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Clubs to resume group training as ‘Phase 2’ starts

The 'new normal' starts today

After months of lockdown, many of Scotland’s running clubs have announced plans to resume group training sessions in some form from today (Monday, 22 June).

The First Minister announced last Thursday (18 June) that the country was ready to move into ‘Phase 2’ of the government’s coronavirus ‘road map’ and further ease restrictions.

Key for Scotland’s club runners is an increase in the permitted number of training and coaching group numbers from members of one other household to members of two.

The change means that up to eight runners from three households will be able to train together from today, provided physical distancing and hygiene measures are followed.

Coaches will have to wait a bit longer to put their runners through their paces on the track, however: outdoor facilities will not be allowed to open until next Monday (29 June).

Unlimited outdoor training continues to be permitted in Phase 2, but no date has yet been given for the resumption of any form of indoor training, the use of indoor space (like changing rooms) or the return of competition.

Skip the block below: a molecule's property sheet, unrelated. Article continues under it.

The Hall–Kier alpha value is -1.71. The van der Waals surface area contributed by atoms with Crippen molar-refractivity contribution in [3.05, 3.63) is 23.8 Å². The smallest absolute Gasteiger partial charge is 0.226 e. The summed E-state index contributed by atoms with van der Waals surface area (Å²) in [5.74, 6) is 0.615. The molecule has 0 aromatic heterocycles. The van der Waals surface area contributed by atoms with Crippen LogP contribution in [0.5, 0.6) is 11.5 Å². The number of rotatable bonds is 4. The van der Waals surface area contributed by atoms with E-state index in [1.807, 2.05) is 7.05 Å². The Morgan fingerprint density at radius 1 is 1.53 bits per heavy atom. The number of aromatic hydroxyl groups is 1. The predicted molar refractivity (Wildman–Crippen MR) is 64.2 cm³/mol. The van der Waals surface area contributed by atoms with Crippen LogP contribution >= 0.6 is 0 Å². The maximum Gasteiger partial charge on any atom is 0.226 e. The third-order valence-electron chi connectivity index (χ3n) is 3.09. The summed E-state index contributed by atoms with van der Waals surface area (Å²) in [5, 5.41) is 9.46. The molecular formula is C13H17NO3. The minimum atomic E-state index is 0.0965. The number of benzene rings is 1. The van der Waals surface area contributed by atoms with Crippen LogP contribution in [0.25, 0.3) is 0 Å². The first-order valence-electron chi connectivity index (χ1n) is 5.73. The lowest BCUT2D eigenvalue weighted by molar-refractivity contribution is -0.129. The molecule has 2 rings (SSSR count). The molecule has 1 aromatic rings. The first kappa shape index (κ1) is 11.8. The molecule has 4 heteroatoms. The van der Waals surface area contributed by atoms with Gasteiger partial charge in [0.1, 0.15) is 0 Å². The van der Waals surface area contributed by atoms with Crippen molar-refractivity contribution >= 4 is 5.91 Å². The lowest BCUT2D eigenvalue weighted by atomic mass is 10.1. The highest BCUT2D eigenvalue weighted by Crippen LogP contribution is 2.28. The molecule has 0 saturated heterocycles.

To organise and manage the new, smaller, group sessions and ensure their members follow government guidance, many clubs have set up new sections on their websites or ‘members only’ social media pages. 

Others are planning to offer ‘blended’ coaching sessions with a mix of virtual and ‘real world’ running.

Following scottishathletics’ advice, many clubs have also appointed separate ‘COVID Co-Ordinators’ to keep on top of the regulations and plan COVID-compatible sessions.

As in Phase 1, runners must stay 2m apart when running side by side, and 5m apart when running single file. 

Runners are also asked not to travel more than five miles to train – solo or in groups. They should also avoid travelling in the same vehicle as those from different households, avoid public transport and not ‘hang around’ before or after their run.

With the resumption of parkrun in New Zealand announced last week, the move to ‘Phase 2’ in Scotland is another welcome sign that daily running life is slowly moving towards the ‘new normal’ – but ‘high fives’ are still a long way away.

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